Pursuant to the Fintech Law, Regulated Entities must obtain approval from the competent Supervising Commission or from BANXICO, in the case of credit reporting agencies and switches, to gain access to other Regulated Entities’ APIs. This implies the need for consideration for the exchange of information registered and the adoption of adequate processes for the exchange of information. The objective of the Regulations is to define the legal framework for those approvals and processes.

Regulation 2/2020

This regulation sets forth the standards for the interoperability of APIs used by the Financial Entities to which it applies (i.e., credit reporting agencies and switches), as well as for determining the technical information for such interoperability, but deals only with the exchange of open and aggregated data. The following are the main topics that it regulates:

(a) Requirements for the approval of APIs for the exchange of open, aggregate, and transactional data (including the need to submit a business plan and form interconnection agreements, as well as to have a BANXICO-approved digital certificate for the reporting of information to such regulator);

(b) Requirements for other Regulated Entities to gain access to the data of the entities subject to it through their respective APIs;

(c) The minimum requirements for interconnection agreements;

(d) The obligation to register consideration to be charged to third parties in exchange for data (which consideration shall be equitable and transparent), as well as BANXICO’s authority to make observations on new or increased consideration schemes (and even to veto their application when its observations have not been satisfied); and

(e) BANXICO’s supervisory authorities, which include the power to suspend the exchange of information, and the minimum requirements of compliance remediation (regularización) programs for entities to implement in response to such a suspension.

In general, entities subject to this regulation have 360 days as from its entry into force (which will in turn be 360 days after its publication) to obtain approval from BANXICO for the establishment of their respective APIs.

As an exception to the above, entities subject to this regulation who wish to obtain approval for the exchange of transactional data shall (i) first obtain approval for the exchange of aggregated and open data, if applicable; and (ii) within 360 days after the publication of the regulation (i.e., before it comes into force), submit proposals as to the type of data that should be considered transactional, as well as on the mechanisms through which such entities would plan to authenticate, identify, and obtain express consent from the respective clients, if applicable. Based on this, BANXICO will subsequently issue a new set of general provisions governing the sharing of transactional data by the entities subject to Regulation 2/2020 through their respective APIs and the obtaining of the corresponding client consents.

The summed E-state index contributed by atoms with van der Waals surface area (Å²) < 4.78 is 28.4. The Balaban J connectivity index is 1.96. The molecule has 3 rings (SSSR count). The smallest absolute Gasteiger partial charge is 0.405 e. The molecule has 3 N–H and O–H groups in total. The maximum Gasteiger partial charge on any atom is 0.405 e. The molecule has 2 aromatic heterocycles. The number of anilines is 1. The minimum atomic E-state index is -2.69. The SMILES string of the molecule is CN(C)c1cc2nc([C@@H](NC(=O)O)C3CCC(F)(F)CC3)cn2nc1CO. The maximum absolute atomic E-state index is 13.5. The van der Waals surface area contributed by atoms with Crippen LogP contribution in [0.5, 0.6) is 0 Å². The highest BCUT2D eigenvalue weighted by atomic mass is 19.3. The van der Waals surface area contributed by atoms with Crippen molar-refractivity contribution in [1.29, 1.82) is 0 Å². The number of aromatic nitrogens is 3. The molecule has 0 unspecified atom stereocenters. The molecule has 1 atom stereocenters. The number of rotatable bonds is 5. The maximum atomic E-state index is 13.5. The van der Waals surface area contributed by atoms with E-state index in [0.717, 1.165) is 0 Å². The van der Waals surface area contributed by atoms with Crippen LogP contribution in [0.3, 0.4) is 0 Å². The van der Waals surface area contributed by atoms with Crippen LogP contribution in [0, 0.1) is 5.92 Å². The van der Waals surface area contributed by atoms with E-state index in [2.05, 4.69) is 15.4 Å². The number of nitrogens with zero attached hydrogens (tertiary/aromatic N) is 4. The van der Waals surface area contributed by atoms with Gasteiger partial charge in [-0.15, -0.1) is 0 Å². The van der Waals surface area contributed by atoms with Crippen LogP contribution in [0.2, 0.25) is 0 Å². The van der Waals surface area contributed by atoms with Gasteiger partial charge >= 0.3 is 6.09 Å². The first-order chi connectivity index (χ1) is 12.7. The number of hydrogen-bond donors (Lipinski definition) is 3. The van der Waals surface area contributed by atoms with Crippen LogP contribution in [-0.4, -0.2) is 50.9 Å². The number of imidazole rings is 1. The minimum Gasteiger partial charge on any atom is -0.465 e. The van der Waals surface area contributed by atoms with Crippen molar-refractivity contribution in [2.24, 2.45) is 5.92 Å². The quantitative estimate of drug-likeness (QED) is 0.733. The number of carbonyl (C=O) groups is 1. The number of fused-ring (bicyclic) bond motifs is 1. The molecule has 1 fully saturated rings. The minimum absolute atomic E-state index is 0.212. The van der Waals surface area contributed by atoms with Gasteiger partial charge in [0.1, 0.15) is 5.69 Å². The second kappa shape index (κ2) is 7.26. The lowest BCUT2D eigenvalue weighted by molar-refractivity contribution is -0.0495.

CNBV Regulations

These provisions only regulate the sharing of open data, which by definition does not contain confidential information and the free sharing of which does not constitute a risk for those who generate it. Consequently, the CNBV Regulations are aimed at establishing simpler ways of complying with the Fintech Law and avoiding unnecessary formalities and additional costs in obtaining approvals for the access to such data.

These regulations specifically address topics like the need to register applicable consideration with the CNBV and the obligation of “Data Providers” to report to such regulator any information security incidents, as well as the possibility of interrupting the sharing of data upon breaches by “Data Petitioners”, and the requirements of compliance remediation (regularización) programs for entities to implement in response to violations of the regulations.